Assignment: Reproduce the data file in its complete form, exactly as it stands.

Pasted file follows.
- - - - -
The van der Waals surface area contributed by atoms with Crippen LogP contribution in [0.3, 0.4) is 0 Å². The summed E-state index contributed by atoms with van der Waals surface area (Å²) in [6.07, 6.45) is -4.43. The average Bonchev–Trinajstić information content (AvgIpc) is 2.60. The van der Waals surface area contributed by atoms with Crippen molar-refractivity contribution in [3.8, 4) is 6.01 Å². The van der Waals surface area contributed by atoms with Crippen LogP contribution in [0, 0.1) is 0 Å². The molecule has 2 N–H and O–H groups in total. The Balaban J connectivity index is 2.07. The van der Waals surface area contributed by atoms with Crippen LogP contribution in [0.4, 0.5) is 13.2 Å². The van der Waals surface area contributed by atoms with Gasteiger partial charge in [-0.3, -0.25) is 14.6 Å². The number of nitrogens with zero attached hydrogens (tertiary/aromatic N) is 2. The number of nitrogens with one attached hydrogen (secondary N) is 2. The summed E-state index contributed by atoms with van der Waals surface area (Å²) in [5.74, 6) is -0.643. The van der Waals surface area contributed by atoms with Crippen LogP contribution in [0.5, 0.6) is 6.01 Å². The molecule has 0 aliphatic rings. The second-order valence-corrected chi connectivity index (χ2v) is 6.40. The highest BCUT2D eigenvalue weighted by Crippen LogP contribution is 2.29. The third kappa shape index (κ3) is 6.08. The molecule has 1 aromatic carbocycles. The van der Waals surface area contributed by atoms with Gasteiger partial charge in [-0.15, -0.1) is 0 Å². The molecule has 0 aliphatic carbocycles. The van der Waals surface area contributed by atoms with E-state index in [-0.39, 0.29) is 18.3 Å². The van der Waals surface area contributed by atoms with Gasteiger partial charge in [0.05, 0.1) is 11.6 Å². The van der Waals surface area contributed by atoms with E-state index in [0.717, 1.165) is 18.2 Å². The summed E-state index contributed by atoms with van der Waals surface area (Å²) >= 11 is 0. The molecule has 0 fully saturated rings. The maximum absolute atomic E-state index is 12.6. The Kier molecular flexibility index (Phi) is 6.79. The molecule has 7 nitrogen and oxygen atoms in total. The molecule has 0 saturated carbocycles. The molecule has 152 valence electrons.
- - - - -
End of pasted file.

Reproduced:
The van der Waals surface area contributed by atoms with Crippen LogP contribution in [0.3, 0.4) is 0 Å². The summed E-state index contributed by atoms with van der Waals surface area (Å²) in [6.07, 6.45) is -4.43. The average Bonchev–Trinajstić information content (AvgIpc) is 2.60. The van der Waals surface area contributed by atoms with Crippen molar-refractivity contribution in [3.8, 4) is 6.01 Å². The van der Waals surface area contributed by atoms with Crippen LogP contribution in [0, 0.1) is 0 Å². The molecule has 2 N–H and O–H groups in total. The Balaban J connectivity index is 2.07. The van der Waals surface area contributed by atoms with Crippen LogP contribution in [0.4, 0.5) is 13.2 Å². The van der Waals surface area contributed by atoms with Gasteiger partial charge in [-0.3, -0.25) is 14.6 Å². The number of nitrogens with zero attached hydrogens (tertiary/aromatic N) is 2. The number of nitrogens with one attached hydrogen (secondary N) is 2. The summed E-state index contributed by atoms with van der Waals surface area (Å²) in [5.74, 6) is -0.643. The van der Waals surface area contributed by atoms with Crippen LogP contribution in [0.5, 0.6) is 6.01 Å². The molecule has 0 aliphatic rings. The second-order valence-corrected chi connectivity index (χ2v) is 6.40. The highest BCUT2D eigenvalue weighted by Crippen LogP contribution is 2.29. The third kappa shape index (κ3) is 6.08. The molecule has 1 aromatic carbocycles. The van der Waals surface area contributed by atoms with Gasteiger partial charge in [-0.15, -0.1) is 0 Å². The molecule has 0 aliphatic carbocycles. The van der Waals surface area contributed by atoms with E-state index in [-0.39, 0.29) is 18.3 Å². The van der Waals surface area contributed by atoms with Gasteiger partial charge in [0.05, 0.1) is 11.6 Å². The van der Waals surface area contributed by atoms with E-state index in [0.717, 1.165) is 18.2 Å². The summed E-state index contributed by atoms with van der Waals surface area (Å²) >= 11 is 0. The molecule has 0 fully saturated rings. The maximum absolute atomic E-state index is 12.6. The Kier molecular flexibility index (Phi) is 6.79. The molecule has 7 nitrogen and oxygen atoms in total. The molecule has 0 saturated carbocycles. The molecule has 152 valence electrons.